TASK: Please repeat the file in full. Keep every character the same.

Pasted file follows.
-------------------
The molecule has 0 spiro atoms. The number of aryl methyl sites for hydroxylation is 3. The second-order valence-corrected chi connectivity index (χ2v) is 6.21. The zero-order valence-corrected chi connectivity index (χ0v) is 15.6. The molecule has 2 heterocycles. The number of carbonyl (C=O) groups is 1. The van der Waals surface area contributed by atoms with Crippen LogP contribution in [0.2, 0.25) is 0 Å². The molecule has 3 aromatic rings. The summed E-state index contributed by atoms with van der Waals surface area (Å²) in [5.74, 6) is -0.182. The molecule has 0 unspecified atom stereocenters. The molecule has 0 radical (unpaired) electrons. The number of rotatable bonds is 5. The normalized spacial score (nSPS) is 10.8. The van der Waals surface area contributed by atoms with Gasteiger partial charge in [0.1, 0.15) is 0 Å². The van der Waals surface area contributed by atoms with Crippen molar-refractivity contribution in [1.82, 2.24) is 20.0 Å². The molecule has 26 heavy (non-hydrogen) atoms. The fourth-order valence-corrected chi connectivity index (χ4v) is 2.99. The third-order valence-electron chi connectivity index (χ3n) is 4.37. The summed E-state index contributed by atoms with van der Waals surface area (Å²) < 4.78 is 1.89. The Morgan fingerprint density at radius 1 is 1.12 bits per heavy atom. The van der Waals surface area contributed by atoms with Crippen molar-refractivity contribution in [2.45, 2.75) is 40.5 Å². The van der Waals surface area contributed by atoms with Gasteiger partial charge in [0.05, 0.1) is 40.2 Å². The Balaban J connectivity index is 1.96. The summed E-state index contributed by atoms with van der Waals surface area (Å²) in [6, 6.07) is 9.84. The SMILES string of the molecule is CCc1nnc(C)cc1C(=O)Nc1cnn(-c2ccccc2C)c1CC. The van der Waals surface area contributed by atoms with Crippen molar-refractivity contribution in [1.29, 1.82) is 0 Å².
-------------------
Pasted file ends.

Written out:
The molecule has 0 spiro atoms. The number of aryl methyl sites for hydroxylation is 3. The second-order valence-corrected chi connectivity index (χ2v) is 6.21. The zero-order valence-corrected chi connectivity index (χ0v) is 15.6. The molecule has 2 heterocycles. The number of carbonyl (C=O) groups is 1. The van der Waals surface area contributed by atoms with Crippen LogP contribution in [0.2, 0.25) is 0 Å². The molecule has 3 aromatic rings. The summed E-state index contributed by atoms with van der Waals surface area (Å²) in [5.74, 6) is -0.182. The molecule has 0 unspecified atom stereocenters. The molecule has 0 radical (unpaired) electrons. The number of rotatable bonds is 5. The normalized spacial score (nSPS) is 10.8. The van der Waals surface area contributed by atoms with Gasteiger partial charge in [0.1, 0.15) is 0 Å². The van der Waals surface area contributed by atoms with Crippen molar-refractivity contribution in [1.82, 2.24) is 20.0 Å². The molecule has 26 heavy (non-hydrogen) atoms. The fourth-order valence-corrected chi connectivity index (χ4v) is 2.99. The third-order valence-electron chi connectivity index (χ3n) is 4.37. The summed E-state index contributed by atoms with van der Waals surface area (Å²) < 4.78 is 1.89. The Morgan fingerprint density at radius 1 is 1.12 bits per heavy atom. The van der Waals surface area contributed by atoms with Crippen molar-refractivity contribution in [2.45, 2.75) is 40.5 Å². The van der Waals surface area contributed by atoms with Gasteiger partial charge in [0.05, 0.1) is 40.2 Å². The Balaban J connectivity index is 1.96. The summed E-state index contributed by atoms with van der Waals surface area (Å²) in [6, 6.07) is 9.84. The SMILES string of the molecule is CCc1nnc(C)cc1C(=O)Nc1cnn(-c2ccccc2C)c1CC. The van der Waals surface area contributed by atoms with Crippen molar-refractivity contribution in [1.29, 1.82) is 0 Å².